Being Dead Is Hard Work
HIGH It’s like my childhood grew up with me.
LOW Some almost game-breaking bugs.
WTF A talking communist donkey who delivers corpses.
I don’t often find a new game that bumps its way into my top ten, but Graveyard Keeper has managed it. It reminds me so much of things I played growing up like Harvest Moon and Animal Crossing, but includes enough wacky comedy and WTF humor that I was drawn into the story just to see what the next NPC would say.
Graveyard Keeper is a multi-directional scroller with classic 16-bit graphics. It opens with the main character dying and inexplicably awakening in a village on the other side. He wants desperately to return to his still-living wife, and the possibility seems within reach if he can succeed at being this new land’s graveyard keeper. Whether the other villagers are also dead is left unclear, and the player character quickly learns to stop banging on about being deceased and just do the job he’s been given.
Speaking of which, the player’s job includes maintaining a graveyard, expanding a church, and managing a small farm. Tasks to be done for various villagers also crop up, and mining for resources to craft and maintain tools is a big part of gameplay. Further enriching the formula are a tech tree and an impressive amount of map exploration as new areas are unlocked and new resources and abilities become available.
From the start, the dark humor and offbeat characters were my favorite part. A talking skull offers terrible advice unless the player gets him drunk. A communist donkey hauls corpses into town on a cart and gets argumentative when it feels undercompensated, giving his political views in favor of a trade system — the keeper’s carrots for the donkey’s corpses.
There’s also a lot of social commentary to be found in dialogue with the Bishop who just wants food, a general store that will sell human meat if there’s a profit, and a whole slew of townsfolk who have been ostracized for being odd. The incredible character dynamics make Graveyard Keeper a great experience.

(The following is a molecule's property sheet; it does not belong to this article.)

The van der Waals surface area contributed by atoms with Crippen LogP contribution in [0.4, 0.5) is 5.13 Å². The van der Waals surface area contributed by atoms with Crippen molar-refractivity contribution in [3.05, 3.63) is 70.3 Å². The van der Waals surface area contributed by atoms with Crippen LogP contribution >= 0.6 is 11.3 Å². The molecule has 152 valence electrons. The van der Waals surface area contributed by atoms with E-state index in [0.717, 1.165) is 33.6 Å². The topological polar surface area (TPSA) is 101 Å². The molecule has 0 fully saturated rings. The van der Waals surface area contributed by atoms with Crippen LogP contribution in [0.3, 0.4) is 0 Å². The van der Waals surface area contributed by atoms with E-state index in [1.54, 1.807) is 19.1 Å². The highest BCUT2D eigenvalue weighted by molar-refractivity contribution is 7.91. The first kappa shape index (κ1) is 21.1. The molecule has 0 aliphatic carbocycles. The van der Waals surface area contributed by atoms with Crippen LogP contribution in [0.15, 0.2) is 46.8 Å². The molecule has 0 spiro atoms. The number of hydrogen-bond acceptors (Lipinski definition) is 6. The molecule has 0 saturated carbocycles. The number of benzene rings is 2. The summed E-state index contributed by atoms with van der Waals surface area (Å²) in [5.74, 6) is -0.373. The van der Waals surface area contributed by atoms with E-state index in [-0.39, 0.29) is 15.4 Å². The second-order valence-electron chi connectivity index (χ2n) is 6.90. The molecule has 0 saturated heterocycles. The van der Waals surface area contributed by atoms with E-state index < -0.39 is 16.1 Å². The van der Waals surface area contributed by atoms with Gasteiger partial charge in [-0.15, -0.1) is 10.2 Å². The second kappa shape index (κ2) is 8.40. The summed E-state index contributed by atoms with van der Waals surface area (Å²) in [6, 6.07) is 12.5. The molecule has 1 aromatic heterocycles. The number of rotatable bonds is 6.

The depth of Graveyard Keeper’s mechanics also blew me away. Little details like vendors depending on supply-and-demand systems made it possible to flood the market with my own products, and I was pleasantly surprised by how much actual thinking I had to do to progress throughout the game. Every task takes time and energy, and every resource has practical uses on top of possible profit, making Graveyard Keeper ultimately a game of balance.
On the other hand, there are certainly some downfalls. Graveyard Keeper initially seems a little too bleak as some of the first quests aren’t doable until much further down the line. I spent 15 hours trying to navigate questlines and tech trees, gather resources, and get a head start on upgrading my graveyard before finally completing the first quest!
Also, GK runs on a clock and the time available per cycle seems impossibly short for the amount of work to be done. Each in-game day is about nine realtime minutes split about evenly between day and night. Some NPCs are only available during one time or the other, or on a specific day. This made questing a bit frustrating when I was waiting for the next day the Astrologer was in town and unable to progress until they arrived, for example.
However, my biggest frustration with Graveyard Keeper is the dependence on trial and error. There’s little direction provided, and I found myself constantly referring to online guides and discussion boards. For example, when corpses are delivered, the player can complete autopsies to get meat, blood, and more from them before burying them in the graveyard for money and an improved graveyard rating. However, corpses come in different quality levels, and this changes their impact on the graveyard score. As it turns out, removing somebody’s meat lowers their corpse quality — surprise! Things like this need to be spelled out in the game itself.